The Taunton Association for Psychotherapy annual conference was held on Saturday 18th March, with the title “Cutting Edge Connections Between Spirituality and Psychotherapy.’ Both these disciplines involve an investigation into what gives individuals meaning and purpose. In recent years the overlaps between the two have attracted more interest than was the case even thirty years ago.
In 1999 the Royal College of Psychiatry -a scientific body-formed a Special Interest Group (SIG) on spirituality and today it is the largest SIG. Mental health and spirituality used to separate and now there is more recognition of their connections. One of our speakers, Larry Culliford, who is both a psychiatrist and a psychotherapist, played a part in setting it up.
Other developments in the wider world have caused some re-assessment of that split. Near Death Experiences, of which we now have thousands of accounts, point to the possibility of consciousness existing apart from the brain.
Secondly, consciousness is thought by some scientists to be a factor in quantum physics in ways which are not yet fully understood.
The conference speakers addressed the relevance of the subject to practitioners.
The first speaker was Melody Cranbourne-Rosser, recent Chair of the Spirituality division of the British Association of Counselling and Psychotherapy, and a Senior Lecturer at the University of South Wales. Her presentation was called ‘Spirituality; Necessity or Nonsense.’ She explored the difficulties of defining the term, which involves the relationship to one’s inner self and reaches beyond the self and others in the transcendent realms of experience. She drew attention to the recent research; particularly the benefits of spirituality to mental health. There is, however, also a down side, such as the effects of ‘spiritual abuse’ experienced by some people in cults for example.
Spiritual expression can take many forms ranging from acts of compassion and yoga to meditation or faith based activities. It can take an important role at the end of life and it is important that psychiatric and medical staff are sensitive to the religious, cultural and spiritual needs of a diverse population. It is important to engage with the whole person but there is still a way to go before it becomes generally accepted.
Larry Culliford gave a rich presentation and tackled several forms which we can only indicate here. One was the role of suffering and the process of healing and growth. Secondly, he explained the research of James Fowler’s stages of faith and how it can change from simple responses to spiritual maturity and the problems of transition between the stages. Some of the fruits of spiritual maturity include living spontaneously and compassionately, putting values about material gain, an acceptance of people on the same path but from a different tradition. a sense of harmony and other things. It is a journey, not a destination.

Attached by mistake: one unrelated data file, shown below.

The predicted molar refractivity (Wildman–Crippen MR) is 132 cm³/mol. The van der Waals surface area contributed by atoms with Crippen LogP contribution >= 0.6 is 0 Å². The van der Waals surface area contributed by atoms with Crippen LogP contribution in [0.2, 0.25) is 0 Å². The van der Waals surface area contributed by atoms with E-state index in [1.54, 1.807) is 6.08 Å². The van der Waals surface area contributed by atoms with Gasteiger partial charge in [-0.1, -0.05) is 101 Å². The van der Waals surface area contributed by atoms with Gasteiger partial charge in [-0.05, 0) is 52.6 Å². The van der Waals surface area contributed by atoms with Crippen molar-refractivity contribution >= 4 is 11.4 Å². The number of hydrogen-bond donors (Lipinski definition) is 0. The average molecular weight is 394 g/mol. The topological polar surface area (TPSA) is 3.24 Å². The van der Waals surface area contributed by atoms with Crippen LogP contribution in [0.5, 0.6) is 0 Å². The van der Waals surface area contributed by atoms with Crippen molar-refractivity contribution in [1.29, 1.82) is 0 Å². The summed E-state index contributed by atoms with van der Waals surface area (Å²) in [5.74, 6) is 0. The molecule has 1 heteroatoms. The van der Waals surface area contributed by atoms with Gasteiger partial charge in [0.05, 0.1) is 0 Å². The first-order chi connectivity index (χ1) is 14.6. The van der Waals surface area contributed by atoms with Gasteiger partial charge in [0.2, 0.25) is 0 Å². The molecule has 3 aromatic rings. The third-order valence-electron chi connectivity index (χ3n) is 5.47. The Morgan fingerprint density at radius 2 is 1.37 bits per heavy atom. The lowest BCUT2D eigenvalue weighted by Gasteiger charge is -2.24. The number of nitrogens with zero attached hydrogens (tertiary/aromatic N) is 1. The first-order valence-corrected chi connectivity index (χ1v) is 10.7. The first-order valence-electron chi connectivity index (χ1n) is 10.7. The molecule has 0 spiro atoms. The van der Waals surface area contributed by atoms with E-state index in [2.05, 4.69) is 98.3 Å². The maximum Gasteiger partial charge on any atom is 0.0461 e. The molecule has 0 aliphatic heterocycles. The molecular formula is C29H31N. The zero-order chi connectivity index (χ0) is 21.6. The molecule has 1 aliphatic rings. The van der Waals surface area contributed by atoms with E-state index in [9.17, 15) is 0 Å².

The speaker presentations are available to download from our Annual Conference page HERE.
Our thanks to all the participants and those behind the scenes who helped make the day run smoothly. The subject for next year's conference is already under discussion, and if you have any thoughts please do get in touch.
We were interested to read in the press today that those supposedly 'inspirational' quotes that suggest you should cut people in a negative mood out of your life to support your own well-being are, mercifully, wrong.
Researchers at the universities of Manchester and Warwick studied 2,000 teenagers and found that having happy friends improved the mood of those experiencing a period of depression, but depressed friends did not have an impact on the mood of those they were with,
The researchers used social media trends to monitor mood across social networks over the period of one year.
The Daily Telegraph commented:
"The results show that being friends with someone who is depressed does not put a person at risk of becoming depressed themselves, but it will be beneficial to a glum mate."
The report says:
"Having sufficient friends with healthy mood can halve the probability of developing, or double the probability of recovering from, depression over a 6–12-month period on an adolescent social network."
Dr Thomas House, senior lecturer in applied mathematics from the University of Manchester said:
“We know social factors, for example living alone or having experienced abuse in childhood, influences whether someone becomes depressed.... We also know that social support is important for recovery from depression, for example having people to talk to. Our study is slightly different as it looks at the effect of being friends with people on whether you are likely to develop or recover from being depressed."
The research was published in the journal Proceedings of the Royal Society and the link to the full report can be found HERE.